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c-Myc: Linking Transformation and Genomic Instability

[ Vol. 8 , Issue. 6 ]


Edward V. Prochownik   Pages 446 - 458 ( 13 )


CMYC has long been known to be among the most frequently de-regulated oncogenes in human cancer. Only recently, however has a clear understanding begun to emerge of how it promotes transformation. Through its role as a transcription factor, c-Myc alters the expression of hundreds of target genes, many of which are themselves oncogenes or tumor suppressors. The deregulation of c-Myc is both necessary and sufficient for the “acute” type of rapid in vitro transformation that occurs in certain established rodent cell lines. Transformation of primary rodent cells in vitro is also rapid but requires the contribution of at least one additional cooperating oncogene such as Ras. In contrast, the “chronic” form of in vivo transformation by c-Myc is a rare event that requires the acquisition of multiple mutations in other genes affecting cell cycle, senescence, and apoptosis. By greatly accelerating the intrinsic mutation rate at several levels, c-Myc increases the likelihood that these additional mutational “hits” will occur. Among the types of genomic instability mediated by c- Myc are single nucleotide substitutions and double-stranded breaks arising via the induction of reactive oxygen species, gene amplification and the generation of extrachromosomal elements, and numerical chromosomal defects resulting from aberrant DNA synthesis and defects in the mitotic spindle checkpoint. These nonmutually exclusive activities ensure a constant and varied source of genotoxic insults and suggest that c-Myc over-expression imposes a “mutator phenotpye”. This may be an early and necessary requirement for the initial steps in chronic transformation as well as for subsequent evolutionary changes that produce important tumor behaviors such as invasiveness, metastasis, and acquisition of chemotherapy resistance.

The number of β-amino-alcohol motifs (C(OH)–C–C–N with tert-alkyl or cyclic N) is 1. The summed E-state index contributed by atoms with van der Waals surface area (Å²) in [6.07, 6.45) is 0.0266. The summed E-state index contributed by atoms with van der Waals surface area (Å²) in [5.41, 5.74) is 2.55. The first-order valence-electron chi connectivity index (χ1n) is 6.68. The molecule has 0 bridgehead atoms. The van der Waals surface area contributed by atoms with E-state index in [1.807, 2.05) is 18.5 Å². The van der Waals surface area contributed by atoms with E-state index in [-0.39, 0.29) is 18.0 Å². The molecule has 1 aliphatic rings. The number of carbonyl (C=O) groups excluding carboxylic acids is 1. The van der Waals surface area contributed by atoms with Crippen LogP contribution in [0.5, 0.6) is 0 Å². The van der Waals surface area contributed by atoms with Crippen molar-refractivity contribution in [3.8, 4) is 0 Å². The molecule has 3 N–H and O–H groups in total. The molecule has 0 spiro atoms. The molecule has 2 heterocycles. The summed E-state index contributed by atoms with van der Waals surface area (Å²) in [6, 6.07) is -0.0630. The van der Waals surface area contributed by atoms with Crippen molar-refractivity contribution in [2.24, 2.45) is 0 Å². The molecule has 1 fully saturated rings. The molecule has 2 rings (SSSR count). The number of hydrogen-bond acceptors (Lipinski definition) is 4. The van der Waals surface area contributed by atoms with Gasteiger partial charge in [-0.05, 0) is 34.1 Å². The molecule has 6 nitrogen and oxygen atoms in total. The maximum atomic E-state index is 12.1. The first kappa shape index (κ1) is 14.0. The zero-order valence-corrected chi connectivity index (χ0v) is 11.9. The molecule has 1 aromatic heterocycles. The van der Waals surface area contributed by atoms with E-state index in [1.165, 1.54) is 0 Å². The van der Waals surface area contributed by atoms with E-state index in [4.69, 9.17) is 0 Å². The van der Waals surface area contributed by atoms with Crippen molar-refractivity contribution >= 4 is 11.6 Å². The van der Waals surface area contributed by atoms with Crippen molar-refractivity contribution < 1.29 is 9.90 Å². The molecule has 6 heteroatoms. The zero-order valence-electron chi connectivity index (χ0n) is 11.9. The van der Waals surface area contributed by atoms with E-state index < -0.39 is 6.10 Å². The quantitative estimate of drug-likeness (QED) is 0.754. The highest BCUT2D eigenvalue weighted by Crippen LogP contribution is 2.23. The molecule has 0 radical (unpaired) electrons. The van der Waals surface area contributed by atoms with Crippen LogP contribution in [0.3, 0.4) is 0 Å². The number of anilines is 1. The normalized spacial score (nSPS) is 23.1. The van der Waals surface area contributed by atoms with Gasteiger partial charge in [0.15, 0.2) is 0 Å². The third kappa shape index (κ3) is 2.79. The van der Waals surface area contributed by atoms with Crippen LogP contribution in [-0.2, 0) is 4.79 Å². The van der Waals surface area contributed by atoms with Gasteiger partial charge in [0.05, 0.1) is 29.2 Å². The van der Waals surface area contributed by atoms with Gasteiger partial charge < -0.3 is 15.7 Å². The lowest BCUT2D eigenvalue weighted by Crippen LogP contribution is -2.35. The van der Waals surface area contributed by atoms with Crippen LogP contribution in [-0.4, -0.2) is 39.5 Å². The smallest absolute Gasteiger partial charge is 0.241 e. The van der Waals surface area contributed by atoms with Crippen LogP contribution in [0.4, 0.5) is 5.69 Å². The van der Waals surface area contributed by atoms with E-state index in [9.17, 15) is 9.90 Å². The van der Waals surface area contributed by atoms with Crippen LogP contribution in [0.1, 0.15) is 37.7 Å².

c-Myc, senescence, p53, P19arf, p16INK4a, CDKN2A, genomic instability, reactive oxygen species


Division of Hematology/ Oncology, Children's Hospital of Pittsburgh, Rangos Research Center, Rm. 8124, 3460 Fifth Ave., Pittsburgh, PA 15213, USA.

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